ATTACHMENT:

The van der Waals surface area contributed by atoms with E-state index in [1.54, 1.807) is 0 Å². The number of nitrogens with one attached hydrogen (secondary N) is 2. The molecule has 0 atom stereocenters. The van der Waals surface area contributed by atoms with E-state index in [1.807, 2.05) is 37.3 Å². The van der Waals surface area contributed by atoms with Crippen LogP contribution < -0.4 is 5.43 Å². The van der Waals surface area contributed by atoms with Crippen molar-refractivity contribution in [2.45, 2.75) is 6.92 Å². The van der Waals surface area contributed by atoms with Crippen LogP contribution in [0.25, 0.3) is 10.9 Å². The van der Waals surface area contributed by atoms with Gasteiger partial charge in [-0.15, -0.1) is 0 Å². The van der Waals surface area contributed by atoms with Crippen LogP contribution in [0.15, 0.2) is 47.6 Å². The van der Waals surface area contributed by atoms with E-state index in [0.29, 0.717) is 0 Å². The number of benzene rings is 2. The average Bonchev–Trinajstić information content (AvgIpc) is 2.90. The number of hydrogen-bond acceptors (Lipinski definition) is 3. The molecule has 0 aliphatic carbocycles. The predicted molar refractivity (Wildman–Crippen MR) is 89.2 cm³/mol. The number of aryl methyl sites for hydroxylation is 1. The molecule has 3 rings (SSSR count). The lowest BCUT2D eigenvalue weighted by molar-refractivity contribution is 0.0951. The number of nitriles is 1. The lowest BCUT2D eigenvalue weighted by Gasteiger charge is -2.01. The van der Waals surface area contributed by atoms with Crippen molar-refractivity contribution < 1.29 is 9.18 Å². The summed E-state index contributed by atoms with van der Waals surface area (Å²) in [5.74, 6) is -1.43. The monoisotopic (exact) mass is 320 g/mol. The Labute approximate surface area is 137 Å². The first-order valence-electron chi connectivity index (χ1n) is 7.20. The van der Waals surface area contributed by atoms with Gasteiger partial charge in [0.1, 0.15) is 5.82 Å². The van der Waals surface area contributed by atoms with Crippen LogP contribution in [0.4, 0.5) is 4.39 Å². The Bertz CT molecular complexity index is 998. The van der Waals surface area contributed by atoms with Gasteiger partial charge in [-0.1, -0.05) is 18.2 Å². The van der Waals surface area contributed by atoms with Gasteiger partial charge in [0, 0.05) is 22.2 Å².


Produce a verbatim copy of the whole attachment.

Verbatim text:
The van der Waals surface area contributed by atoms with E-state index in [1.54, 1.807) is 0 Å². The number of nitrogens with one attached hydrogen (secondary N) is 2. The molecule has 0 atom stereocenters. The van der Waals surface area contributed by atoms with E-state index in [1.807, 2.05) is 37.3 Å². The van der Waals surface area contributed by atoms with Crippen LogP contribution < -0.4 is 5.43 Å². The van der Waals surface area contributed by atoms with Crippen molar-refractivity contribution in [2.45, 2.75) is 6.92 Å². The van der Waals surface area contributed by atoms with Crippen LogP contribution in [0.25, 0.3) is 10.9 Å². The van der Waals surface area contributed by atoms with Gasteiger partial charge in [-0.15, -0.1) is 0 Å². The van der Waals surface area contributed by atoms with Crippen LogP contribution in [0.15, 0.2) is 47.6 Å². The van der Waals surface area contributed by atoms with E-state index in [0.29, 0.717) is 0 Å². The number of benzene rings is 2. The average Bonchev–Trinajstić information content (AvgIpc) is 2.90. The number of hydrogen-bond acceptors (Lipinski definition) is 3. The molecule has 0 aliphatic carbocycles. The predicted molar refractivity (Wildman–Crippen MR) is 89.2 cm³/mol. The number of aryl methyl sites for hydroxylation is 1. The molecule has 3 rings (SSSR count). The lowest BCUT2D eigenvalue weighted by molar-refractivity contribution is 0.0951. The number of nitriles is 1. The lowest BCUT2D eigenvalue weighted by Gasteiger charge is -2.01. The van der Waals surface area contributed by atoms with Crippen molar-refractivity contribution < 1.29 is 9.18 Å². The summed E-state index contributed by atoms with van der Waals surface area (Å²) in [5.74, 6) is -1.43. The monoisotopic (exact) mass is 320 g/mol. The Labute approximate surface area is 137 Å². The first-order valence-electron chi connectivity index (χ1n) is 7.20. The van der Waals surface area contributed by atoms with Gasteiger partial charge in [0.1, 0.15) is 5.82 Å². The van der Waals surface area contributed by atoms with Crippen LogP contribution in [0.4, 0.5) is 4.39 Å². The Bertz CT molecular complexity index is 998. The van der Waals surface area contributed by atoms with Gasteiger partial charge in [-0.1, -0.05) is 18.2 Å². The van der Waals surface area contributed by atoms with Gasteiger partial charge in [0, 0.05) is 22.2 Å².